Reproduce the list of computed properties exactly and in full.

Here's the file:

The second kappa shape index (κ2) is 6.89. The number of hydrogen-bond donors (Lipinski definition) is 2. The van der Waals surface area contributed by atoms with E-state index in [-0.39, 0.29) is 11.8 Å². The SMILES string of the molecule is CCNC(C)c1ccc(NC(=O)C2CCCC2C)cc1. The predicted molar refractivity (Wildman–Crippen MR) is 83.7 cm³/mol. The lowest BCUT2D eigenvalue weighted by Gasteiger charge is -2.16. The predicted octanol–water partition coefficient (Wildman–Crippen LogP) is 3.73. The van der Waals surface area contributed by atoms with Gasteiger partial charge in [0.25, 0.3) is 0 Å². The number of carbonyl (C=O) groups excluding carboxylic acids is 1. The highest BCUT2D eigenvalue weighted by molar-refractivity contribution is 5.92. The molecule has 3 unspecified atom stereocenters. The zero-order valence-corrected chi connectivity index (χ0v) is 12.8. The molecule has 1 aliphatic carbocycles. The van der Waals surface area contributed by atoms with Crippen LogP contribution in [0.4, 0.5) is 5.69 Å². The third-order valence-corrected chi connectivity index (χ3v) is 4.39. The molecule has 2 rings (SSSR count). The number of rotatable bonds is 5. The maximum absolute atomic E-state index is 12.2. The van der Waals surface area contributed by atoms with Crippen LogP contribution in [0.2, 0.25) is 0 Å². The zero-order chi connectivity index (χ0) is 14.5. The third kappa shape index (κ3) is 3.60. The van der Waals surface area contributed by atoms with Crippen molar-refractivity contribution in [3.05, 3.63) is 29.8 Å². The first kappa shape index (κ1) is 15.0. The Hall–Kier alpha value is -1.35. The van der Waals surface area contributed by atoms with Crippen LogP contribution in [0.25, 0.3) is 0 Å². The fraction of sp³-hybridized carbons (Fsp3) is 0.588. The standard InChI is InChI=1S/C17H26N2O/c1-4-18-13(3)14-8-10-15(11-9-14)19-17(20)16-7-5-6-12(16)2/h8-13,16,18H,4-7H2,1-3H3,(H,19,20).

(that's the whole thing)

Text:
The second kappa shape index (κ2) is 6.89. The number of hydrogen-bond donors (Lipinski definition) is 2. The van der Waals surface area contributed by atoms with E-state index in [-0.39, 0.29) is 11.8 Å². The SMILES string of the molecule is CCNC(C)c1ccc(NC(=O)C2CCCC2C)cc1. The predicted molar refractivity (Wildman–Crippen MR) is 83.7 cm³/mol. The lowest BCUT2D eigenvalue weighted by Gasteiger charge is -2.16. The predicted octanol–water partition coefficient (Wildman–Crippen LogP) is 3.73. The van der Waals surface area contributed by atoms with Gasteiger partial charge in [0.25, 0.3) is 0 Å². The number of carbonyl (C=O) groups excluding carboxylic acids is 1. The highest BCUT2D eigenvalue weighted by molar-refractivity contribution is 5.92. The molecule has 3 unspecified atom stereocenters. The zero-order valence-corrected chi connectivity index (χ0v) is 12.8. The molecule has 1 aliphatic carbocycles. The van der Waals surface area contributed by atoms with Crippen LogP contribution in [0.4, 0.5) is 5.69 Å². The third-order valence-corrected chi connectivity index (χ3v) is 4.39. The molecule has 2 rings (SSSR count). The number of rotatable bonds is 5. The maximum absolute atomic E-state index is 12.2. The van der Waals surface area contributed by atoms with Crippen LogP contribution in [0.2, 0.25) is 0 Å². The zero-order chi connectivity index (χ0) is 14.5. The third kappa shape index (κ3) is 3.60. The van der Waals surface area contributed by atoms with Crippen molar-refractivity contribution in [3.05, 3.63) is 29.8 Å². The first kappa shape index (κ1) is 15.0. The Hall–Kier alpha value is -1.35. The van der Waals surface area contributed by atoms with Crippen LogP contribution in [0.25, 0.3) is 0 Å². The fraction of sp³-hybridized carbons (Fsp3) is 0.588. The standard InChI is InChI=1S/C17H26N2O/c1-4-18-13(3)14-8-10-15(11-9-14)19-17(20)16-7-5-6-12(16)2/h8-13,16,18H,4-7H2,1-3H3,(H,19,20).